UA Matters: Summertime – A Great Time to Get Active!
While you are busy doing your thing this summer, don’t forget that summer is a great time to get in shape. “Warm weather brings more opportunities to be outside and that means more opportunities to increase your physical activity,” says George Brown, executive director of University Recreation at The University of Alabama.
“No matter whether you are reintroducing yourself to physical activity or getting into it for the first time, the benefits of regular and consistent physical activity and exercise will pay big dividends to all aspects of your health and well-being,” he says.
Brown offers tips for starting an exercise program or increasing your physical activity this summer:
- Start slowly — Nothing will be built overnight, so take the time to get into physical activity at a pace that is enjoyable and does not become a burden or something you dread.
- What you do is less important than how often and how much you do it — Physical activity comes in a variety of forms! You may be more inclined to walk or even garden or cut the lawn than to lace up a pair of running shoes and jog. Activities that raise your core temperature, elevate your heart rate or cause increased breathing all are conducive to health benefits. Find something you like and go for it!
- Stretch for flexibility — Make sure you devote time to stretching before and after activity. Allow muscles to slowly warm-up and then perform area-specific stretches that carefully allow muscles to become warmed, more flexible and able to handle the activity.
- Listen to your body — A certain level of soreness as you begin any new exercise plan is inevitable. There is a difference between pain and soreness. Persistent pain localized at a given area is generally a sign of your body telling you that an injury has occurred or is likely to occur. Soreness that becomes more pronounced as you continue to exercise is also worth reviewing and consulting with medical professionals.
- Hydrate, Hydrate, Hydrate! — The body is not equipped with the best thermostat. When we are thirsty we are actually already dehydrated. Keep plenty of water nearby before, during and after exercise. A good rule thumb is the “8×8 Rule” — consume eight 8-ounce servings (approximately 1.9 liters) per day.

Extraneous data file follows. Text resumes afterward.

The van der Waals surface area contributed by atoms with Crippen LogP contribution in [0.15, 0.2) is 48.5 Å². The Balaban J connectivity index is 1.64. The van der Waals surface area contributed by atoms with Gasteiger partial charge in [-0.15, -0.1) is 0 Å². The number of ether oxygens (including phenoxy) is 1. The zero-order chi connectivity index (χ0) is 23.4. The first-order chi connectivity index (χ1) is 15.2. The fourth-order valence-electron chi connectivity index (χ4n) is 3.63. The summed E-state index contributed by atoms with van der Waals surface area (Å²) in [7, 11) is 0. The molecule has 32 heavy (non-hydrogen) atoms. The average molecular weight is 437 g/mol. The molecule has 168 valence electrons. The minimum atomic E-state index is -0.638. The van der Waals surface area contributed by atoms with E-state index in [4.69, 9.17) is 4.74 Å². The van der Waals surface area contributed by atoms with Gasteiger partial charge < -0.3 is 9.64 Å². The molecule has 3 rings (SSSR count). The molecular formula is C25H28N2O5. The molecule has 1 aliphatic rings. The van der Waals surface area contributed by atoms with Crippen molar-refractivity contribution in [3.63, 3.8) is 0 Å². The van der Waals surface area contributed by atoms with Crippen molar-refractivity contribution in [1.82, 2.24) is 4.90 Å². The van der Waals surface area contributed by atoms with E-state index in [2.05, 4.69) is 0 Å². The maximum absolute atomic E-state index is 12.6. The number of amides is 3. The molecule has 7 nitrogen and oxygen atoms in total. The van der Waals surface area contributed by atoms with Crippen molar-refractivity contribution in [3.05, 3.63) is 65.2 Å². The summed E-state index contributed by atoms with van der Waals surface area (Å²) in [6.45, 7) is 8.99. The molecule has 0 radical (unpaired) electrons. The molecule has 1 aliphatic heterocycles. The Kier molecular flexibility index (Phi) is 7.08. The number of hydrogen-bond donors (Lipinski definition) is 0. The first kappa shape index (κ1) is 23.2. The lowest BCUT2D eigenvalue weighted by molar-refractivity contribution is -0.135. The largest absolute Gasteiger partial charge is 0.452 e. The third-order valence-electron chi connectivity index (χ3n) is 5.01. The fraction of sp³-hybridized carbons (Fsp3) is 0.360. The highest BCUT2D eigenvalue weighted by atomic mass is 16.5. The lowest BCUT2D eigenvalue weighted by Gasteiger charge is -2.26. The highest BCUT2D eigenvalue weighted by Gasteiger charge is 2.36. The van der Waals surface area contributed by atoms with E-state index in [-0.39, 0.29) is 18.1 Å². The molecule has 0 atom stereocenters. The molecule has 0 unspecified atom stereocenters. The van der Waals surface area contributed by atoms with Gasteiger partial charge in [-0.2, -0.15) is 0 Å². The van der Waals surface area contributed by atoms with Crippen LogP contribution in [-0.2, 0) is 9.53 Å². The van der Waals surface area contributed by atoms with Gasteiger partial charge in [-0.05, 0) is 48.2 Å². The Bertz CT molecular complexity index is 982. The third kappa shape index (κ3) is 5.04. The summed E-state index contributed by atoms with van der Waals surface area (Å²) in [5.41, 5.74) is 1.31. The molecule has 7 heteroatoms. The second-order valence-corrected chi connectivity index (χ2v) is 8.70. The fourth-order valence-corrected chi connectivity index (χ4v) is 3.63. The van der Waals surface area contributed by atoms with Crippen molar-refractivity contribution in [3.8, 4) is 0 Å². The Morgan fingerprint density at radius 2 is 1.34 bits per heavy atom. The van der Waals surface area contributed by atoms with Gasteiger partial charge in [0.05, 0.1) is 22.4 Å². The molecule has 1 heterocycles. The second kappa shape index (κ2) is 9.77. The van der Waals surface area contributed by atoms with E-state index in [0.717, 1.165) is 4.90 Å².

- How long and often? — For most individuals, health benefits occur with as little as 20-30 minutes of activity that achieves a heart rate increase to between 60-75% of maximum heart rate. The frequency of such activity should be at least 4-5 days per week. For longer duration activities, breaking up bouts of exercise can often lessen the sheer amount of time at any given period that is devoted to physical activity. Twenty minutes in the morning and 25 in the evening would be fine, Brown said.
- Have fun — Nothing is sustained if there is not an element of fun and play involved. Find activities that you truly enjoy. Do not force yourself into a competitive mode with each exercise session. Variety almost always equals more enjoyment.
- Find a friend — Exercise and physical activity with a friend or friends is a great way to stay motivated and to “challenge each other” on days when you might not get it done on your own.
- Life happens! — Accept that there will be days where illness, work or other commitments keep you from exercising. Do not dwell on these days as setbacks or think that you must start all over. If more than a few days off occur, simply start slowly and carefully rebuild your activity. Don’t become a “weekend warrior” and try to catch up for lost days all in one or two sessions.
- Reward your accomplishments — As goals are attained and your health and well-being improve, congratulate yourself with recognition. Go to the fancy restaurant you have been craving, buy those special jeans you had your eye on, head to the movies and watch the latest feature. Enjoy and revel in the moments as your hard work should be noted and celebrated! You have earned it!
UA Matters is a bi-weekly column that offers information and tips on consumer issues facing Alabamians. The columns are available to reprint in your publication free of charge. Also, access to subject matter experts is available upon request. For more information, contact Suzanne Dowling at 205/348-8324 or firstname.lastname@example.org.
The University of Alabama, a student-centered research university, is experiencing significant growth in both enrollment and academic quality. This growth, which is positively impacting the campus and the state's economy, is in keeping with UA's vision to be the university of choice for the best and brightest students. UA, the state's flagship university, is an academic community united in its commitment to enhancing the quality of life for all Alabamians.
- CONTACT: Suzanne Dowling, 205/348-8324, email@example.com